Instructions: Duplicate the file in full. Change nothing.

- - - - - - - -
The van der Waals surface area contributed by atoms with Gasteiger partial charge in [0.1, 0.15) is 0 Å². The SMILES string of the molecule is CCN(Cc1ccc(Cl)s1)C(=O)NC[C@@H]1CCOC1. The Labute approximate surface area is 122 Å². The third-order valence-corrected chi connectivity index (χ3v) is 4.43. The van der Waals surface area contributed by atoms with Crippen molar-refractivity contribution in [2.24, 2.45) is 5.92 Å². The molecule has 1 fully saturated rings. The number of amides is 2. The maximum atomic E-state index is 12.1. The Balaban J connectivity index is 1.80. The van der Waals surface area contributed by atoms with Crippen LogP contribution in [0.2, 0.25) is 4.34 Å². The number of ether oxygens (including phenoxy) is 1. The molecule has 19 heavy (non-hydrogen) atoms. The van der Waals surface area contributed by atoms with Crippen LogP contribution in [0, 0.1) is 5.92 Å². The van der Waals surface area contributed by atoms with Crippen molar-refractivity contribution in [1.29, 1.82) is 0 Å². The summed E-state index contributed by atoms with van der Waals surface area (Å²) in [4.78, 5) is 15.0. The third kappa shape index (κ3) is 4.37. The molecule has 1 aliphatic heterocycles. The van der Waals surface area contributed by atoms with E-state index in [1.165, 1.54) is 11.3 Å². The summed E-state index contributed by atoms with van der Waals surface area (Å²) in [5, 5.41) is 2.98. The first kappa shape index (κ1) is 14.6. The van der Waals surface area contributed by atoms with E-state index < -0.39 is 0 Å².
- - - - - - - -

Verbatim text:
The van der Waals surface area contributed by atoms with Gasteiger partial charge in [0.1, 0.15) is 0 Å². The SMILES string of the molecule is CCN(Cc1ccc(Cl)s1)C(=O)NC[C@@H]1CCOC1. The Labute approximate surface area is 122 Å². The third-order valence-corrected chi connectivity index (χ3v) is 4.43. The van der Waals surface area contributed by atoms with Crippen molar-refractivity contribution in [2.24, 2.45) is 5.92 Å². The molecule has 1 fully saturated rings. The number of amides is 2. The maximum atomic E-state index is 12.1. The Balaban J connectivity index is 1.80. The van der Waals surface area contributed by atoms with Crippen LogP contribution in [0.2, 0.25) is 4.34 Å². The number of ether oxygens (including phenoxy) is 1. The molecule has 19 heavy (non-hydrogen) atoms. The van der Waals surface area contributed by atoms with Crippen LogP contribution in [0, 0.1) is 5.92 Å². The van der Waals surface area contributed by atoms with Crippen molar-refractivity contribution in [1.29, 1.82) is 0 Å². The summed E-state index contributed by atoms with van der Waals surface area (Å²) in [4.78, 5) is 15.0. The third kappa shape index (κ3) is 4.37. The molecule has 1 aliphatic heterocycles. The van der Waals surface area contributed by atoms with E-state index in [1.165, 1.54) is 11.3 Å². The summed E-state index contributed by atoms with van der Waals surface area (Å²) in [5, 5.41) is 2.98. The first kappa shape index (κ1) is 14.6. The van der Waals surface area contributed by atoms with E-state index < -0.39 is 0 Å².